A drop in technology stocks weighed on Wall Street on Friday, offseting strong oil prices and a US jobs report that was tepid enough to lower bets for faster future interest rate hikes without fanning fears of an economic slowdown.
Nonfarm payrolls increased by 155,000 last month, but missed economists expectation of 200,000, a Labor Department report showed. The annual wage rise also matched October's jump, indicating growth was not fast enough to overheat inflation.
The data helped stock futures sharply pare losses and even sent the market higher at one point.
"At this point people are more concerned about the Federal Reserve. So this gives more ammunition for the Fed not to move and to kind of pull back," said Joe Saluzzi, co-manager of trading at Themis Trading in Chatham, New Jersey.
"It's that fine balancing act that we always look for, that kind of Goldilocks mentality. I think that number is actually a good number where it shows that is there is a positive jobs number, but it's not too good."
After the report, traders continued to bet the Fed would raise rates a fourth time in 2018 later this month, but pared expectations slightly for the single hike next year that markets have been expecting.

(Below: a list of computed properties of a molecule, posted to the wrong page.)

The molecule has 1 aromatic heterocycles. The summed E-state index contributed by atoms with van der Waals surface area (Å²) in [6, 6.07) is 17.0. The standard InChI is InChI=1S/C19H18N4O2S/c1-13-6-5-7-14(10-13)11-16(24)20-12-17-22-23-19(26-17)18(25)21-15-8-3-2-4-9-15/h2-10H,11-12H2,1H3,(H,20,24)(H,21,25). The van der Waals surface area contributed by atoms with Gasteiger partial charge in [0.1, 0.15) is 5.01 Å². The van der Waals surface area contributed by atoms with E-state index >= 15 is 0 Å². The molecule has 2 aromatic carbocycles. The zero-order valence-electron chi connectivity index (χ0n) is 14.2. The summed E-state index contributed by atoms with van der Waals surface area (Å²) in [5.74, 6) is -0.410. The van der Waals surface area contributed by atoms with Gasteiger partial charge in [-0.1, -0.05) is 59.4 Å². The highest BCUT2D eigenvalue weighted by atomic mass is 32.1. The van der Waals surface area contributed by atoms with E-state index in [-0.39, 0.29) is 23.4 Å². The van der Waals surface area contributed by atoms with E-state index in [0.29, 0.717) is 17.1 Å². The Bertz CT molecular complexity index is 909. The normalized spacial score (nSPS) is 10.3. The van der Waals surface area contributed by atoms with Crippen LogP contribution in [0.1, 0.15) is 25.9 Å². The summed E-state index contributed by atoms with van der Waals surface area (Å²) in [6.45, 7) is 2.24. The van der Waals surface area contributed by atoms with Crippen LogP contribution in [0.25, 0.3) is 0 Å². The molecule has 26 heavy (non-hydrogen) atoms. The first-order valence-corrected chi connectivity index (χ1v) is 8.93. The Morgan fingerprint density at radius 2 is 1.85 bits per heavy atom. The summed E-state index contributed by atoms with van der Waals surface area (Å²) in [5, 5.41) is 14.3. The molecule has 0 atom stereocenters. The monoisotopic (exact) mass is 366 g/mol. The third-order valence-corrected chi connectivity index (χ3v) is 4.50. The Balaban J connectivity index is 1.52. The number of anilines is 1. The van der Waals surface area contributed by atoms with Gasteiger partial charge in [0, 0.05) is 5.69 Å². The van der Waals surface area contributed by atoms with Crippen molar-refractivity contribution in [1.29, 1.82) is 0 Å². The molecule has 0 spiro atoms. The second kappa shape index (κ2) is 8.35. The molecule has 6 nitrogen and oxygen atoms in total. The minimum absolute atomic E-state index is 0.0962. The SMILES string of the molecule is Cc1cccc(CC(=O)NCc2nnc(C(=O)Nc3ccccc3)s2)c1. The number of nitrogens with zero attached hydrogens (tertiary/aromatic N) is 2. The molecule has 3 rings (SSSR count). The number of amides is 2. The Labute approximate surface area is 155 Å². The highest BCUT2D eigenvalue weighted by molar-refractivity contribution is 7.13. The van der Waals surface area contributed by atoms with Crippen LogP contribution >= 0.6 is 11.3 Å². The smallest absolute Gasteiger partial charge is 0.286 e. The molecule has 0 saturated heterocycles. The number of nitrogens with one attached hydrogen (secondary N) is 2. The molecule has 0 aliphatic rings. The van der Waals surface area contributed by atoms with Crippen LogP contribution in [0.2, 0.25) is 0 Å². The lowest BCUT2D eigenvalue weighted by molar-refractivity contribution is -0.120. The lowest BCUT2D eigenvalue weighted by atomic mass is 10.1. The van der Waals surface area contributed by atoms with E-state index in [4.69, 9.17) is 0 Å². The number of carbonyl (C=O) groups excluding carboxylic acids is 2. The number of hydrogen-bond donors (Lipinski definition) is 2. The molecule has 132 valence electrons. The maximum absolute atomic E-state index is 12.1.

Also helping the market was a more than 4 percent jump in oil prices as big Middle East producers in OPEC agreed to reduce output to drain global fuel inventories and support the market.
The energy sector jumped 2.25 percent - the most among the 11 major S&P sectors. The materials index was up 1.02 percent.
But technology stocks slid 1.02 percent, with Apple Inc and Microsoft Corp down more than 1 percent and weighing the most on the S&P and the Nasdaq.
At 10:14 a.m. ET, the Dow Jones Industrial Average was down 45.02 points, or 0.18 percent, at 24,902.65, the S&P 500 was down 7.00 points, or 0.26 percent, at 2,688.95 and the Nasdaq Composite was down 47.79 points, or 0.66 percent, at 7,140.47.
Still, advancing issues outnumbered decliners by a 1.87-to-1 ratio on the NYSE and a 1.36-to-1 ratio on the Nasdaq.
The S&P's 50-day moving average fell below its 200-day moving average in intraday trading, a phenomenon known as a "death cross" and one that stands as a bearish near-term signal only if it holds through the close.
Broadcom Inc climbed 3.2 percent after strong demand helped the chipmaker beat quarterly revenue and profit estimates.
Altria Group Inc rose 2.1 percent after the Marlboro cigarette maker took a $1.8 billion stake in Canadian cannabis producer Cronos Group Inc, whose US-listed shares jumped 21.0 percent.
The S&P index recorded six new 52-week highs and two new lows, while the Nasdaq recorded nine new highs and 38 new lows.
First Published: IST